Cover Image

Not for Sale

View/Hide Left Panel
Click for next page ( 109

The National Academies of Sciences, Engineering, and Medicine
500 Fifth St. N.W. | Washington, D.C. 20001

Copyright © National Academy of Sciences. All rights reserved.
Terms of Use and Privacy Statement

Below are the first 10 and last 10 pages of uncorrected machine-read text (when available) of this chapter, followed by the top 30 algorithmically extracted key phrases from the chapter as a whole.
Intended to provide our own search engines and external engines with highly rich, chapter-representative searchable text on the opening pages of each chapter. Because it is UNCORRECTED material, please consider the following text as a useful but insufficient proxy for the authoritative book pages.

Do not use for reproduction, copying, pasting, or reading; exclusively for search engines.

OCR for page 108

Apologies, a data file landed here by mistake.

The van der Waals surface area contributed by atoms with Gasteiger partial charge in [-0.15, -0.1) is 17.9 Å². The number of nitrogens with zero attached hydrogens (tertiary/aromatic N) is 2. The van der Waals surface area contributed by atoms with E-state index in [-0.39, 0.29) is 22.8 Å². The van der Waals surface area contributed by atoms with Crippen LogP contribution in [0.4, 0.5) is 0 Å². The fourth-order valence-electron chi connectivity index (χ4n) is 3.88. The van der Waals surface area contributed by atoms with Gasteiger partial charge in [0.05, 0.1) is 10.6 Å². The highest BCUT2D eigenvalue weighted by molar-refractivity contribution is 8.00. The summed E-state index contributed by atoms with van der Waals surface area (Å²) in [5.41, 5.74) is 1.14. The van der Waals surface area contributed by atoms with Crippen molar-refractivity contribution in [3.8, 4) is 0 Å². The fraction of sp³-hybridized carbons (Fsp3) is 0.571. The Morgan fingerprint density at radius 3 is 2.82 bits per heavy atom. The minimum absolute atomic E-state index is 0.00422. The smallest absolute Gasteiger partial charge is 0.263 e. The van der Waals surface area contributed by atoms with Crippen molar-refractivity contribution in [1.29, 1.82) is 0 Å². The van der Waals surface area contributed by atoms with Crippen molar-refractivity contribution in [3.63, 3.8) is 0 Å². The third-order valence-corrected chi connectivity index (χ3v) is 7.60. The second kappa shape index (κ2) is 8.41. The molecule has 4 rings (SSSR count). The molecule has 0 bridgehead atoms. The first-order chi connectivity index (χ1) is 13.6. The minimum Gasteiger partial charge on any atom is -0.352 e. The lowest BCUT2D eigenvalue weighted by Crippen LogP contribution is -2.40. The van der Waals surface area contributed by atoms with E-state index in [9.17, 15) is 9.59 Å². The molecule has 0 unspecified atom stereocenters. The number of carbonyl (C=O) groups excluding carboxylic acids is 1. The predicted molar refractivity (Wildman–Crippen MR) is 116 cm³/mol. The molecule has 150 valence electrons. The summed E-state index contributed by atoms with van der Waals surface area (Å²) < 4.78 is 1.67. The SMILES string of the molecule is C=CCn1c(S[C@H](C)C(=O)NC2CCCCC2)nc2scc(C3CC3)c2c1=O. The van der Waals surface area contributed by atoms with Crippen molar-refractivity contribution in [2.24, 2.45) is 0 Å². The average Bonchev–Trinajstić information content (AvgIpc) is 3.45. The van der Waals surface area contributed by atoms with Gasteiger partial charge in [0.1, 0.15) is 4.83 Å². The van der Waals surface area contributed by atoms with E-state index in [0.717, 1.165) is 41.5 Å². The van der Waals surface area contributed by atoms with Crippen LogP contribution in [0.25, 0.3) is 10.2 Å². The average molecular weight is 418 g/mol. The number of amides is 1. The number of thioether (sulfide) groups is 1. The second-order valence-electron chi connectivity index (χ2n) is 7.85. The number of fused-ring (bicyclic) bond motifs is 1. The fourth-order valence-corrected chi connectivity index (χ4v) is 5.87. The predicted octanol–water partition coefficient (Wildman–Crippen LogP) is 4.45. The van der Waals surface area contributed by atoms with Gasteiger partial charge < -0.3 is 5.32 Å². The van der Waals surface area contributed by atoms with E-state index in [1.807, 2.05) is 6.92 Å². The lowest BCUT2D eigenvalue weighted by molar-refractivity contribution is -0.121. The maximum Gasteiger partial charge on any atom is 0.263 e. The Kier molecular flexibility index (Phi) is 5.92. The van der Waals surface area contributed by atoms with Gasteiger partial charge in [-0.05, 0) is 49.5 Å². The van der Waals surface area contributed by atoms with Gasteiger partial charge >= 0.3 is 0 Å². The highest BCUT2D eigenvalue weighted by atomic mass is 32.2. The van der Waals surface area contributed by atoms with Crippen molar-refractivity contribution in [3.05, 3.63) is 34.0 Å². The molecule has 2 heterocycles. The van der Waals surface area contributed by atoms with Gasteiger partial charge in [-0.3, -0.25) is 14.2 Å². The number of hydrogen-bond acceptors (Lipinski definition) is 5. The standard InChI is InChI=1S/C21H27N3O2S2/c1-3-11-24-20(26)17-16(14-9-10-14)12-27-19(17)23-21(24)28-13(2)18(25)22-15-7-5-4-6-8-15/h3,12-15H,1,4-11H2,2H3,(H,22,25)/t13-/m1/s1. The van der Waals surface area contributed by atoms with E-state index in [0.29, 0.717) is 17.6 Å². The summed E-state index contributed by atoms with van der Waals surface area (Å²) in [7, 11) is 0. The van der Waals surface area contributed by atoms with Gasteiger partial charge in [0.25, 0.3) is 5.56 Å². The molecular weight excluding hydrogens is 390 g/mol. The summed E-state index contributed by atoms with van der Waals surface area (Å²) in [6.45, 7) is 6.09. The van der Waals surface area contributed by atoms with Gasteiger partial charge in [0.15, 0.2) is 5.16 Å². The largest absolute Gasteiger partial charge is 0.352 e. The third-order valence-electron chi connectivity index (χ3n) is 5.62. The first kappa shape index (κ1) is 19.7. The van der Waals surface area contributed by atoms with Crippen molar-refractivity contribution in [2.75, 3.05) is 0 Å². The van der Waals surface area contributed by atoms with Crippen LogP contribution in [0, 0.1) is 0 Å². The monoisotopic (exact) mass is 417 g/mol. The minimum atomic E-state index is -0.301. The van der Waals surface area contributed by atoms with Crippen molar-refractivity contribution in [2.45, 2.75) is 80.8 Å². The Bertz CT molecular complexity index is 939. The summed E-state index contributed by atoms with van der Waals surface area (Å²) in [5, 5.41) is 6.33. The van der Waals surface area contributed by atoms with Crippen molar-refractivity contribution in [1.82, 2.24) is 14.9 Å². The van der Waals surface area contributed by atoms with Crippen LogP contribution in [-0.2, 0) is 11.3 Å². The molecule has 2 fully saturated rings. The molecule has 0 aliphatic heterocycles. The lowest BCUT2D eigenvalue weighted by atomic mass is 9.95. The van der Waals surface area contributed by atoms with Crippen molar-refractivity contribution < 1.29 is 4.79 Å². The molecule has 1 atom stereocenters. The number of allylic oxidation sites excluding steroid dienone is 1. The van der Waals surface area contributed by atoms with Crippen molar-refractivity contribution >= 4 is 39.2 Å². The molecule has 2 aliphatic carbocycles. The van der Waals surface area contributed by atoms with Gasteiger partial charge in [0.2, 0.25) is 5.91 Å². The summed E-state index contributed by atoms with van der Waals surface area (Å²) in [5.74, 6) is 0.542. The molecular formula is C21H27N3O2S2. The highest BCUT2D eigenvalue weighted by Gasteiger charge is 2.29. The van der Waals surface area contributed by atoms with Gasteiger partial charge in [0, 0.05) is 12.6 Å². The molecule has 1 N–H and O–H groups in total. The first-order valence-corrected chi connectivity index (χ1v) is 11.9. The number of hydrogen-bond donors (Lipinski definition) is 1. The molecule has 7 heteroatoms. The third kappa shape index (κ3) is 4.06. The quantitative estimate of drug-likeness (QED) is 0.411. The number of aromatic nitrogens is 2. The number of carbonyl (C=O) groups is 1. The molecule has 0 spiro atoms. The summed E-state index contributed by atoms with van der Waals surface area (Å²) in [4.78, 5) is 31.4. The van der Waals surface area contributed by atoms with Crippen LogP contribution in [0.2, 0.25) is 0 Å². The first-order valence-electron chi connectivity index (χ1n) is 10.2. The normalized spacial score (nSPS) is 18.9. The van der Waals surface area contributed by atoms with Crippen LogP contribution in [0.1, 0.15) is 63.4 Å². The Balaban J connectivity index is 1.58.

108 The ovaling or racking deformations of a buried culvert or Each permanent ground deformation may be potentially cata- pipe structure may develop when waves propagate in a direc- strophic to culvert or pipeline structures, although the dam- tion perpendicular or nearly perpendicular to the longitudi- ages are usually localized. To avoid such damage, some sort of nal axis of the culvert or pipe, resulting in a distortion of the ground improvement is generally required, unless the design cross-sectional shape of the structure. Design considerations approach to this situation is to accept the displacement, local- for this type of deformation are in the transverse direction. ize the damage, and provide means to facilitate repairs. Figure 9-2 shows the ovaling distortion and racking deforma- Characteristics of permanent ground deformation and its tion associated with a circular culvert or pipe and a rectangu- effects on culvert and pipes are extremely complex and must lar culvert, respectively. The general behavior of the structure be dealt with on a case-by-case basis. It is unlikely that simple may be simulated as a buried structure subject to ground de- design procedures or solutions can be developed due to the formations under a two-dimensional, plane-strain condition. complex nature of the problem. In this chapter, detailed study Ovaling and racking deformations may be caused by verti- of problems associated with permanent ground deformation cally, horizontally, or obliquely propagating seismic waves of will not be conducted. Instead, only general guidelines and rec- any type. Previous studies have suggested, however, that the ommendations on methodology for seismic evaluation under vertically propagating shear wave is the predominant form of the effects of permanent ground deformation will be provided. earthquake loading that governs the ovaling/racking behav- ior for the following reasons: (1) except possibly in the very 9.4 Current Seismic Design Practice near-source areas, ground motion in the vertical direction is for Culverts or Other Buried generally considered less severe than its horizontal compo- Structures nent, (2) vertical ground strains are generally much smaller than shearing strain because the value of constrained modu- Currently there is no standard seismic design methodology lus is much higher than that of the shear modulus, and (3) the or guidelines for the design of culvert structures, including amplification of vertically propagating shear wave, particu- Section 12 within the current AASHTO LRFD Bridge Design larly in the soft or weak soils, is much higher than vertically Specifications. The NCHRP Report 473 Recommended Specifi- propagating compressional wave and any other type of waves cations for Large-Span Culverts, (NCHRP, 2002) does not ad- traveling in the horizontal direction. Therefore the analysis and dress issues related to seismic evaluation of long-span culverts. methodology presented in this chapter addresses mainly the ef- In the past, design and analysis procedures have been pro- fects of vertically propagating shear waves on ovaling/racking posed by some researchers and design engineers for pipelines behavior of the buried culverts or pipes. (for example, gas and water) or tunnel (that is, transportation When subject to ovaling/racking deformations, a flexural or water) systems. While some of these procedures can be type failure mode due to the combined effects of bending mo- used for the design and analysis of culverts and pipes (for ex- ment and thrust force must be checked. The flexural failure ample, the transverse ovaling/racking deformation of the sec- mode is typically the main concern for rigid culverts and pipes, tion, Figure 9-2), others cannot be directly applied because such as those constructed with reinforced concrete. For flex- they are only applicable for buried structures with a long ible culverts and pipes (typically, thin-walled conduits con- length, or with a deep burial depth. Furthermore, significant structed with steel, aluminum, or thermoplastic such as HDPE disparity exists among engineers regarding the appropriate or PVC), they are likely to be controlled by buckling, which design philosophy and methods of analysis applicable to var- can occur in the elastic range of stresses. For buckling, thrust ious types of culvert structures. is the key factor and conservative assumption must be made The following two paragraphs provide a brief description regarding interface condition (slip or nonslip) between the of procedures and methodologies proposed in the past for exterior surface of the conduit and the surrounding ground. seismic evaluation of buried structures in general: An elastic buckling criterion for circular conduits in uniform soil was proposed by Moore (1989) and may be used for buck- O'Rourke (1998) provides a general overview of lifeline ling potential evaluation purpose. earthquake engineering, including the treatment of seismic evaluation of pipelines. O'Rourke and Liu (1996) present a detailed methodology for evaluating response of buried 9.3.2 Ground Failure pipelines subject to earthquake effects. Pipelines responses to Ground failure broadly includes various types of ground in- both transient ground deformation and permanent ground stability such as faulting, landslides, liquefaction (including deformation were addressed in these two studies. How- liquefaction-induced lateral spread, settlement, flotation, etc.), ever, the focus of these studies was on pipeline behavior in and tectonic uplift and subsidence. These types of ground the longitudinal direction which is more suitable for a long deformations are called permanent ground deformations. continuous buried pipeline structure. Although failure